casper-client get-block  --node-address http://localhost:7777 -b f598c1b2852acebc299c200751dae20565b3891fa0d656f537959a68c47a1ef5 |jq -r

Returns this information about the block:

{
  "api_version": "1.0.0",
  "block": {
    "body": null,
    "hash": "f598c1b2852acebc299c200751dae20565b3891fa0d656f537959a68c47a1ef5",
    "header": {
      "accumulated_seed": "da4dd0e151f20e503d51cf7af35a0e45532563547b7053de956261bde23f1b48",
      "body_hash": "0e5751c026e543b2e8ab2eb06099daa1d1e5df47778f7787faab45cdf12fe3a8",
      "deploy_hashes": [],
      "era_end": null,
      "era_id": 151,
      "global_state_hash": "95da44e0e6f380034176386bc60cc77e07d7ccc07267588ca0a08fd3aa60466b",
      "height": 1694,
      "parent_hash": "10947da39448da222974d097119b4f20679b9f33fe922c20dc2e0241d9d9b06e",
      "proposer": "016af0262f67aa93a225d9d57451023416e62aaa8391be8e1c09b8adbdef9ac19d",
      "random_bit": true,
      "timestamp": "2020-10-19T21:37:47.008Z"
    },
    "proofs": [
      "01ade71b9975b8f11ea6caf5c268b1ab09952969a5a70f2fcc557768053aaf8271e87c7e07190655bc0fbde595e50a4581262a37f304874a0d79357062a9567805"
    ]
  }
}

Querying the State for the Address of a contract

The query-state command is a generic query against global state. Earlier we queried global state for the account’s main purse. Here we query the state of a contract. We can do so by including the contract address rather than the account public key in the query-state command.

Here we query to get the address of an ERC20 contract from Global State.

We need to obtain the global state hash after our contract has been deployed to the network.

casper-client get-state-root-hash --node-address http://NODE:PORT | jq -r

Now take the global state hash from Step 1 and include it here, along with the account public key that created the contract.

casper-client query-state --node-address http://NODE:PORT -k <PUBLIC KEY IN  HEX> -s <STATE_ROOT_HASH>

If there is a contract stored in an account, it will appear under named-keys.

casper-client query-state --node-address http://localhost:7777 -k 016af0262f67aa93a225d9d57451023416e62aaa8391be8e1c09b8adbdef9ac19d -s 0c3aaf547a55dd500c6c9bbd42bae45e97218f70a45fee6bf8ab04a89ccb9adb |jq -r
{
  "api_version": "1.0.0",
  "stored_value": {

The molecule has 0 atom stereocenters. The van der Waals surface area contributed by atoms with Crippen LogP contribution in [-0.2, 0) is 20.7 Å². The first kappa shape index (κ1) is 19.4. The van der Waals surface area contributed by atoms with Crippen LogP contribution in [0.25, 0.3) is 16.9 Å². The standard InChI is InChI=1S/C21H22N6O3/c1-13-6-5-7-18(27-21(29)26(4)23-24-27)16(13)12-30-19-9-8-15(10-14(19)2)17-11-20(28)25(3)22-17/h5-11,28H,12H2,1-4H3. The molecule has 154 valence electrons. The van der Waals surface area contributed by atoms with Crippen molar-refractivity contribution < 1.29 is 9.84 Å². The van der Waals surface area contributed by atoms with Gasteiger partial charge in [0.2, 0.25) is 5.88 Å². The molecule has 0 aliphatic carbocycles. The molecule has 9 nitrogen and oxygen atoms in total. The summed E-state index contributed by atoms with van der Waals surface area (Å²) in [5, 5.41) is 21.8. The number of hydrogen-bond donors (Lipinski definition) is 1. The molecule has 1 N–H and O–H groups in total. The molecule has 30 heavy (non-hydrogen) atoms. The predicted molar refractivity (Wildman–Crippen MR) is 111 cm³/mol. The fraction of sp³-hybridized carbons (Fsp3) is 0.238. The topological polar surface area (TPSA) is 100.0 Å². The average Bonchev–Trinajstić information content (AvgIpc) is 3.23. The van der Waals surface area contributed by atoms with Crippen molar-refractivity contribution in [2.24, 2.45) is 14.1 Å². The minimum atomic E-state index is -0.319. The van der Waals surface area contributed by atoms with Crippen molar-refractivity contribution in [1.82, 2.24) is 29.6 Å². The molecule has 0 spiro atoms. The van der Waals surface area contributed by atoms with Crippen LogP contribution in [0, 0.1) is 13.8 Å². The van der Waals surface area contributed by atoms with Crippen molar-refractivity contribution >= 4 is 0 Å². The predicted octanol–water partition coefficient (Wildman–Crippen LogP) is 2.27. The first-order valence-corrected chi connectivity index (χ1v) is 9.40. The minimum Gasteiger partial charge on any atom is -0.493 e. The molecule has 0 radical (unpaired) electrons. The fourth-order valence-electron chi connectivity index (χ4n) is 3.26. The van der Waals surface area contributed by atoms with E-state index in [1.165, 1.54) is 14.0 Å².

"Account": {
      "account_hash": "804af75bc8161e1ec4189e7d4441eb1bf1047ff6fc13b1d71026f34c5f96f937",
      "action_thresholds": {
        "deployment": 1,
        "key_management": 1
      },
      "associated_keys": [
        {
          "account_hash": "804af75bc8161e1ec4189e7d4441eb1bf1047ff6fc13b1d71026f34c5f96f937",
          "weight": 1
        }
      ],
      "main_purse": "uref-439d5326bf89bd34d3b2c924b3af2f5e233298b473d5bd8b54fab61ccef6c003-007",
      "named_keys": {
        "ERC20": "hash-d527103687bfe3188caf02f1e487bfb8f60bfc01068921f7db24db72a313cedb",
        "ERC20_hash": "uref-80d9d36d628535f0bc45ae4d28b0228f9e07f250c3e85a85176dba3fc76371ce-007",

      }
    }
  }
}

Step 3: Query the contract State

Now that we have the hash of the contract, we can query the contract’s internal state. To do this, we pass in the contract’s hash and the global state hash. If we look at the ERC20 contract, we see that there is a token name specified as _name. We can query for the value stored here.

casper-client query-state --node-address http://localhost:7777 -k hash-d527103687bfe3188caf02f1e487bfb8f60bfc01068921f7db24db72a313cedb -s 0c3aaf547a55dd500c6c9bbd42bae45e97218f70a45fee6bf8ab04a89ccb9adb -q _name | jq -r

And we should see something like this:

{
  "api_version": "1.0.0",
  "stored_value": {
    "CLValue": {
      "bytes": "0b000000e280984d65646861e28099",
      "cl_type": "String"
    }
  }
}

Note: This result is returned as bytes. These bytes need to be deserialized into a the correct CLType. This can be done in the contract or in the dApp. Refer to casper-types for the API’s to do this.